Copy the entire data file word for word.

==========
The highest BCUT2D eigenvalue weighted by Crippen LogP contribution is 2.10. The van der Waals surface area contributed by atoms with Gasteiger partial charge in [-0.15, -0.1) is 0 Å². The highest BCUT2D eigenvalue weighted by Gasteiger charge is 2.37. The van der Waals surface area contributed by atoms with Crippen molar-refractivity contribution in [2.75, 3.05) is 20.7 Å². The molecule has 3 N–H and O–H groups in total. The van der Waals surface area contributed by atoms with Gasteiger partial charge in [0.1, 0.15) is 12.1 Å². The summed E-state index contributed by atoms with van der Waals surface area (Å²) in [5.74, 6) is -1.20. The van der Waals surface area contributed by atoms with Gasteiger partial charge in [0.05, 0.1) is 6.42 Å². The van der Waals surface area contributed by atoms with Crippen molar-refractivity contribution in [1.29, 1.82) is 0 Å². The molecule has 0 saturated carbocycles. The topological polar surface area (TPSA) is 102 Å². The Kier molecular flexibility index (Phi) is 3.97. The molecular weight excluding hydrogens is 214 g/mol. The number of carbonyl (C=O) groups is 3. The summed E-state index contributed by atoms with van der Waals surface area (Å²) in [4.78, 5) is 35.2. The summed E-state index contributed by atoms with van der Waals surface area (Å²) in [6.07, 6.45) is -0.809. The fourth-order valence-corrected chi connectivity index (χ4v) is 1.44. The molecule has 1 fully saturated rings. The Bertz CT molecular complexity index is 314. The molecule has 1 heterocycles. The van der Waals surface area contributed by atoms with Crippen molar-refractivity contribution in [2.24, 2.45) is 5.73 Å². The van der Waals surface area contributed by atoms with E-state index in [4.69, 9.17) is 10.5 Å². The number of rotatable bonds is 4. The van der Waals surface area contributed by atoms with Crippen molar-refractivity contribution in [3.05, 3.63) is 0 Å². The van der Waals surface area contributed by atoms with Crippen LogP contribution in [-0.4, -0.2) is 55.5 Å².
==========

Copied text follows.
The highest BCUT2D eigenvalue weighted by Crippen LogP contribution is 2.10. The van der Waals surface area contributed by atoms with Gasteiger partial charge in [-0.15, -0.1) is 0 Å². The highest BCUT2D eigenvalue weighted by Gasteiger charge is 2.37. The van der Waals surface area contributed by atoms with Crippen molar-refractivity contribution in [2.75, 3.05) is 20.7 Å². The molecule has 3 N–H and O–H groups in total. The van der Waals surface area contributed by atoms with Gasteiger partial charge in [0.1, 0.15) is 12.1 Å². The summed E-state index contributed by atoms with van der Waals surface area (Å²) in [5.74, 6) is -1.20. The van der Waals surface area contributed by atoms with Gasteiger partial charge in [0.05, 0.1) is 6.42 Å². The van der Waals surface area contributed by atoms with Crippen molar-refractivity contribution in [1.29, 1.82) is 0 Å². The molecule has 0 saturated carbocycles. The topological polar surface area (TPSA) is 102 Å². The Kier molecular flexibility index (Phi) is 3.97. The molecular weight excluding hydrogens is 214 g/mol. The number of carbonyl (C=O) groups is 3. The summed E-state index contributed by atoms with van der Waals surface area (Å²) in [4.78, 5) is 35.2. The summed E-state index contributed by atoms with van der Waals surface area (Å²) in [6.07, 6.45) is -0.809. The fourth-order valence-corrected chi connectivity index (χ4v) is 1.44. The molecule has 1 fully saturated rings. The Bertz CT molecular complexity index is 314. The molecule has 1 heterocycles. The van der Waals surface area contributed by atoms with Crippen molar-refractivity contribution in [2.24, 2.45) is 5.73 Å². The van der Waals surface area contributed by atoms with E-state index in [4.69, 9.17) is 10.5 Å². The number of rotatable bonds is 4. The van der Waals surface area contributed by atoms with Crippen molar-refractivity contribution in [3.05, 3.63) is 0 Å². The van der Waals surface area contributed by atoms with Crippen LogP contribution in [-0.4, -0.2) is 55.5 Å².